Winter 2015 quarter
This course, the second of the 1st Year Tribal Concentration Courses, is designed to address the field of intergovernmental relations from the perspective of tribal nations. Different levels of government including tribe-to-tribe, state and local to tribe, tribe to the federal government and its various agencies and tribe to international bodies and other indigenous peoples comprise the governmental relationships that the course seeks to explore. Readings, lectures and assignments cover the historical, legal, theoretical and practical aspects of intergovernmental relations using the framework of the three major functions of government: regulatory, fiscal/taxation and service provisions. Particular focus will be on development of governmental agreements rather than litigation between tribes and states and between tribes and local governments. We will discuss efforts to coordinate "Indian" policy within the executive branch, the development of government-to-government consultation processes for tribal governments within different agencies and the role of intergovernmental agreement-making-processes by different federal agencies.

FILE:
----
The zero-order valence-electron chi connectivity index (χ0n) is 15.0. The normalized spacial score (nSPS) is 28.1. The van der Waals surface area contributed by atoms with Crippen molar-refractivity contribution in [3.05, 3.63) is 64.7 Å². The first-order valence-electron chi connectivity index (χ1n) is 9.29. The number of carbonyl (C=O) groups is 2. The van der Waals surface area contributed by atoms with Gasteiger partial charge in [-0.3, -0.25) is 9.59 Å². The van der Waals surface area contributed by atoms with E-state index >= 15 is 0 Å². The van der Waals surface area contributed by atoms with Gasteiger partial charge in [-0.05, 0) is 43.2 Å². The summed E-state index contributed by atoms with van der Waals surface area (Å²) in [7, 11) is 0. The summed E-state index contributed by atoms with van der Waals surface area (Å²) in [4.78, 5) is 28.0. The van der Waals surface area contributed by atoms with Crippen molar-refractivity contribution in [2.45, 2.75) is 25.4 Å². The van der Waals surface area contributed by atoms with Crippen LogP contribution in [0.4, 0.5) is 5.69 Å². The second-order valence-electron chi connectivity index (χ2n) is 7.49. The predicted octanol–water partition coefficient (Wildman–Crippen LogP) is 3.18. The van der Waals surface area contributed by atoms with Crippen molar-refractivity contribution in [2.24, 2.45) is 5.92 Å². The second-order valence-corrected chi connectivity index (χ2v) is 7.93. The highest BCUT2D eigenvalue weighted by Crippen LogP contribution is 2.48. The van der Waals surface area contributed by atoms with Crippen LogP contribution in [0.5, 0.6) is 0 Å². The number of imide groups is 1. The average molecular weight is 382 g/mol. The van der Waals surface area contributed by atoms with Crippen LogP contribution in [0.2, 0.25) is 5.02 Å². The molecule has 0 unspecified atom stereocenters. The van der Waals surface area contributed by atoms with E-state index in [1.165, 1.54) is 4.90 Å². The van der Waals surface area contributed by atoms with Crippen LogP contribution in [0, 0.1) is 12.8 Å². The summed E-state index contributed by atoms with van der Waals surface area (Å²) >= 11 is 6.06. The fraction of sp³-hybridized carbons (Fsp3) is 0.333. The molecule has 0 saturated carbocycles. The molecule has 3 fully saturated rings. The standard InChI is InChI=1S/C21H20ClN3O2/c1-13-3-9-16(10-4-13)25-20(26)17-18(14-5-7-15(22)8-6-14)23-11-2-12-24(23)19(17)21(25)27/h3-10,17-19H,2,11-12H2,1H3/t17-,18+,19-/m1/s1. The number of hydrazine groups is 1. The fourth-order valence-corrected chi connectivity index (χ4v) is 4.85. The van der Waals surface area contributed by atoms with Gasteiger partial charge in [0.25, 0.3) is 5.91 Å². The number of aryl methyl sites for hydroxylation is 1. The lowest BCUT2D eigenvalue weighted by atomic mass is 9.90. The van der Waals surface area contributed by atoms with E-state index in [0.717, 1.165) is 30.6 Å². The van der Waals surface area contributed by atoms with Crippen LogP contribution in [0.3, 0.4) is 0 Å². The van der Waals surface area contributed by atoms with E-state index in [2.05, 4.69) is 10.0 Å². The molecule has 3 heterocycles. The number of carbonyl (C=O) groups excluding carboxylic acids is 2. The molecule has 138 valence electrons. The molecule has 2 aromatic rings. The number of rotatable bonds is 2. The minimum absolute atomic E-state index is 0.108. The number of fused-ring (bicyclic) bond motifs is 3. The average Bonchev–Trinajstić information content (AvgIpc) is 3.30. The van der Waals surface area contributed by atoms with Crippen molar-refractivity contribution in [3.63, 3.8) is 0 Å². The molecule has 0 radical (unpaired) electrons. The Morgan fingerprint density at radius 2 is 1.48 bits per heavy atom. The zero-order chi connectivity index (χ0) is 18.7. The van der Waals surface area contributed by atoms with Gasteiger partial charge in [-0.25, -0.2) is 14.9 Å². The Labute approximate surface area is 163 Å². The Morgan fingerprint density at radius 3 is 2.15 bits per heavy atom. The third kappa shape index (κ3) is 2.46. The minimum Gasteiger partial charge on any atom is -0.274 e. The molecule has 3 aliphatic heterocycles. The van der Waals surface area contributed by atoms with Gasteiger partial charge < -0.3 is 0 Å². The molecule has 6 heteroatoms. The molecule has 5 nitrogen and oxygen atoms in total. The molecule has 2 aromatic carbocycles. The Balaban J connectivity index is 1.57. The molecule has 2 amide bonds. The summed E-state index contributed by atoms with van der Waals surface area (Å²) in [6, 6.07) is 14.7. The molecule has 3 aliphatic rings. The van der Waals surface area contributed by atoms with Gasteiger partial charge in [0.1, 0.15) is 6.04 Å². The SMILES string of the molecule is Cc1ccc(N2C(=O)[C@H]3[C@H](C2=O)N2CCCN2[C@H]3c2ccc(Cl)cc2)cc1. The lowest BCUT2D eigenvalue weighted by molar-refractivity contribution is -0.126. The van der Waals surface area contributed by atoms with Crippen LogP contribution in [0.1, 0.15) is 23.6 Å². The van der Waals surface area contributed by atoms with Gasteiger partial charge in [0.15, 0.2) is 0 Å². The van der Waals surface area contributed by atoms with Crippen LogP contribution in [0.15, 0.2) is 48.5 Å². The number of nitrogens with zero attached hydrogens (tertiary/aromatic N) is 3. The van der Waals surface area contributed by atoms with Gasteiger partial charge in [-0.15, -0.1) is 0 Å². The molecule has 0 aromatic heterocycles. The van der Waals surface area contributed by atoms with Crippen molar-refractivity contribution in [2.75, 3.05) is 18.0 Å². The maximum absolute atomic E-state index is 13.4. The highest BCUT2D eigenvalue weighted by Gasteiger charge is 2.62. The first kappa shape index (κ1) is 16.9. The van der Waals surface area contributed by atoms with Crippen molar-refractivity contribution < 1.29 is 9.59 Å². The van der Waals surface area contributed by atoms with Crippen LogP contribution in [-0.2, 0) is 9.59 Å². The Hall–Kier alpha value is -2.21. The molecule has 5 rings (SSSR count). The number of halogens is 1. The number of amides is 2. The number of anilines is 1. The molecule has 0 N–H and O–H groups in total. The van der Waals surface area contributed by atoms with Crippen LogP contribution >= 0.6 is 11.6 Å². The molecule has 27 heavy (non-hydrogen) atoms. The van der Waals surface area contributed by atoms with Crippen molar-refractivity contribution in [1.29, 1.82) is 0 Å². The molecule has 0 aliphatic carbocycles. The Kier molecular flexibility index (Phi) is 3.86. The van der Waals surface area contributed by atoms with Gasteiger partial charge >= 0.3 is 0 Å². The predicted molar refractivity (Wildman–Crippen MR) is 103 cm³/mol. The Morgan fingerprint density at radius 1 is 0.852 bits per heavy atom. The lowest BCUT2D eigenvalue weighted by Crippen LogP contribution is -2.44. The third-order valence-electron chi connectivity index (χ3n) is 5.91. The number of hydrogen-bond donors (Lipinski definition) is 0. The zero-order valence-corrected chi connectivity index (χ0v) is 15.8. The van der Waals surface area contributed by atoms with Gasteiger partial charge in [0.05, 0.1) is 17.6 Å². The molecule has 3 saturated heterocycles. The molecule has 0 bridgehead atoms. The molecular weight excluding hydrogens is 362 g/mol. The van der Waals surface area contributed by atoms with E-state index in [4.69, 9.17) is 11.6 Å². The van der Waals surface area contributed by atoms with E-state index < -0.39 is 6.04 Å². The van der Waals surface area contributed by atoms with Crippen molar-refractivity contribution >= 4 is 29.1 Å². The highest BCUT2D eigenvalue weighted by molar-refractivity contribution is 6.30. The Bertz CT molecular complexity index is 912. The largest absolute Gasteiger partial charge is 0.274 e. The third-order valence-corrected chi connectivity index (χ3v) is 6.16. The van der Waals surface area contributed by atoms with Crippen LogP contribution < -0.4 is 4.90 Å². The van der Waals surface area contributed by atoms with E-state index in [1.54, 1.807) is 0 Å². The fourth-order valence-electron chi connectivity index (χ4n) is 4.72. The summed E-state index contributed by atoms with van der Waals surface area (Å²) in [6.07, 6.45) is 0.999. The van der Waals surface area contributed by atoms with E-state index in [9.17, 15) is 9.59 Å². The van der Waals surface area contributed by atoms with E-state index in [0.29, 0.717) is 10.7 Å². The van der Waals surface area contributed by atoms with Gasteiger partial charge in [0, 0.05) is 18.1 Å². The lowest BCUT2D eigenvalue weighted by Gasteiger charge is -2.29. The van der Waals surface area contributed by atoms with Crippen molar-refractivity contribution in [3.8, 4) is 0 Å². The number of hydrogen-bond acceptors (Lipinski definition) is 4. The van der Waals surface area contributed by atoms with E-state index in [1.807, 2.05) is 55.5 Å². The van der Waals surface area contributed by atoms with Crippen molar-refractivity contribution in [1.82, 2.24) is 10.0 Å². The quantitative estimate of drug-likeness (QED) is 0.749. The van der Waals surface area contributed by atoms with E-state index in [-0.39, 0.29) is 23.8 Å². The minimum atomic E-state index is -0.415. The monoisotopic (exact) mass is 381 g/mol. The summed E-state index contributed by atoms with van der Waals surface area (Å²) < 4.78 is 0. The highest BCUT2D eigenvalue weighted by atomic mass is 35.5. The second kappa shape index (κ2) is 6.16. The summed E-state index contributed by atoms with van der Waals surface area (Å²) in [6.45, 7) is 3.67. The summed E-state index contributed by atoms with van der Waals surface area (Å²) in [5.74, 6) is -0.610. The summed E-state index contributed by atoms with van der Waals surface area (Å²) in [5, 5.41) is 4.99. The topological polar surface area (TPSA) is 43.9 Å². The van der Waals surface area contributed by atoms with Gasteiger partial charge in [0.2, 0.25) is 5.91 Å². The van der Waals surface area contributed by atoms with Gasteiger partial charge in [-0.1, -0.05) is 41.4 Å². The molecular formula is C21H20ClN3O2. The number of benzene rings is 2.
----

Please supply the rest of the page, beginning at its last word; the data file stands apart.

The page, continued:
We will also explore state-tribal relations with states and local governments with a focus on assessing the impacts, benefits and limitations of different types of intergovernmental agreements. Students will explore models for agreements in areas such as co-management of fisheries, land use/zoning, land management, law enforcement, tobacco tax/gaming, and social service provision. Class activities will provide an insight into the skills and capacities needed to negotiate and assess various agreements and the special requirements and legal parameters of specific types of agreements.
Location and Schedule
Offered during: Day and Weekend
Advertised schedule: Feb 20-22, Mar 6-8, 5-9p Fri, 9a-5p Sat/Sun